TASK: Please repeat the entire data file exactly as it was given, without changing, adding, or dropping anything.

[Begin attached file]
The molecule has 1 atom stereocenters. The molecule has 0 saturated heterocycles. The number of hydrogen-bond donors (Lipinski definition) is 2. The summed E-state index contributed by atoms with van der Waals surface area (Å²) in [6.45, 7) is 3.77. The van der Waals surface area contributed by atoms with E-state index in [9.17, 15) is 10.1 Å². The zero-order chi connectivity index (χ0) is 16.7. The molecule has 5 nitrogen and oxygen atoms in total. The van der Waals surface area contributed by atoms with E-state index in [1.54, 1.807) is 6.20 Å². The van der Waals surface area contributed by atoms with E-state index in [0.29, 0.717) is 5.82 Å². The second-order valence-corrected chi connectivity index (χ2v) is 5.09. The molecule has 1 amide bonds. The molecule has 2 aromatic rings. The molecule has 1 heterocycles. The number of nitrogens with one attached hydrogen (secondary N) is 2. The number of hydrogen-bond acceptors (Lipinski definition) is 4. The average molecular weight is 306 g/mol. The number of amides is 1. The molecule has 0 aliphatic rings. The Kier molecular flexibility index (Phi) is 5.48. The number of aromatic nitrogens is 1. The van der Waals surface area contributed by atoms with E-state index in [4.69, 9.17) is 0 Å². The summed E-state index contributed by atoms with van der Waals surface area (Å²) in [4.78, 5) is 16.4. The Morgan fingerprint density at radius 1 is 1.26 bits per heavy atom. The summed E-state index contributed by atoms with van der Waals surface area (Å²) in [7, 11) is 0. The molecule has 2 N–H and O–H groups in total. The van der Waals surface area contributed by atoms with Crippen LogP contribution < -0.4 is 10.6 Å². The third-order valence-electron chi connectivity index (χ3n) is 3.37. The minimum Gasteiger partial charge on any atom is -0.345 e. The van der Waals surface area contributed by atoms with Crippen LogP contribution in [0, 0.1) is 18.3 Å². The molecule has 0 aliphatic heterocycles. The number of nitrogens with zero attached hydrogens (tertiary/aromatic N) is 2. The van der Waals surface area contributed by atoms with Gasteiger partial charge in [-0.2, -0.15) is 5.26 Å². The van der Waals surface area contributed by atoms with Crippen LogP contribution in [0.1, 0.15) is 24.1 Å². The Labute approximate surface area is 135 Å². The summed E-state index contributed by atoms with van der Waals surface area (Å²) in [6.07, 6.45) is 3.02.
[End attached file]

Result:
The molecule has 1 atom stereocenters. The molecule has 0 saturated heterocycles. The number of hydrogen-bond donors (Lipinski definition) is 2. The summed E-state index contributed by atoms with van der Waals surface area (Å²) in [6.45, 7) is 3.77. The van der Waals surface area contributed by atoms with E-state index in [9.17, 15) is 10.1 Å². The zero-order chi connectivity index (χ0) is 16.7. The molecule has 5 nitrogen and oxygen atoms in total. The van der Waals surface area contributed by atoms with E-state index in [1.54, 1.807) is 6.20 Å². The van der Waals surface area contributed by atoms with E-state index in [0.29, 0.717) is 5.82 Å². The second-order valence-corrected chi connectivity index (χ2v) is 5.09. The molecule has 1 amide bonds. The molecule has 2 aromatic rings. The molecule has 1 heterocycles. The number of nitrogens with one attached hydrogen (secondary N) is 2. The number of hydrogen-bond acceptors (Lipinski definition) is 4. The average molecular weight is 306 g/mol. The number of amides is 1. The molecule has 0 aliphatic rings. The Kier molecular flexibility index (Phi) is 5.48. The number of aromatic nitrogens is 1. The van der Waals surface area contributed by atoms with E-state index in [4.69, 9.17) is 0 Å². The summed E-state index contributed by atoms with van der Waals surface area (Å²) in [4.78, 5) is 16.4. The Morgan fingerprint density at radius 1 is 1.26 bits per heavy atom. The summed E-state index contributed by atoms with van der Waals surface area (Å²) in [7, 11) is 0. The molecule has 2 N–H and O–H groups in total. The van der Waals surface area contributed by atoms with Crippen LogP contribution < -0.4 is 10.6 Å². The third-order valence-electron chi connectivity index (χ3n) is 3.37. The minimum Gasteiger partial charge on any atom is -0.345 e. The van der Waals surface area contributed by atoms with Crippen LogP contribution in [0, 0.1) is 18.3 Å². The molecule has 0 aliphatic heterocycles. The number of nitrogens with zero attached hydrogens (tertiary/aromatic N) is 2. The van der Waals surface area contributed by atoms with Gasteiger partial charge in [-0.2, -0.15) is 5.26 Å². The van der Waals surface area contributed by atoms with Crippen LogP contribution in [0.1, 0.15) is 24.1 Å². The Labute approximate surface area is 135 Å². The summed E-state index contributed by atoms with van der Waals surface area (Å²) in [6.07, 6.45) is 3.02.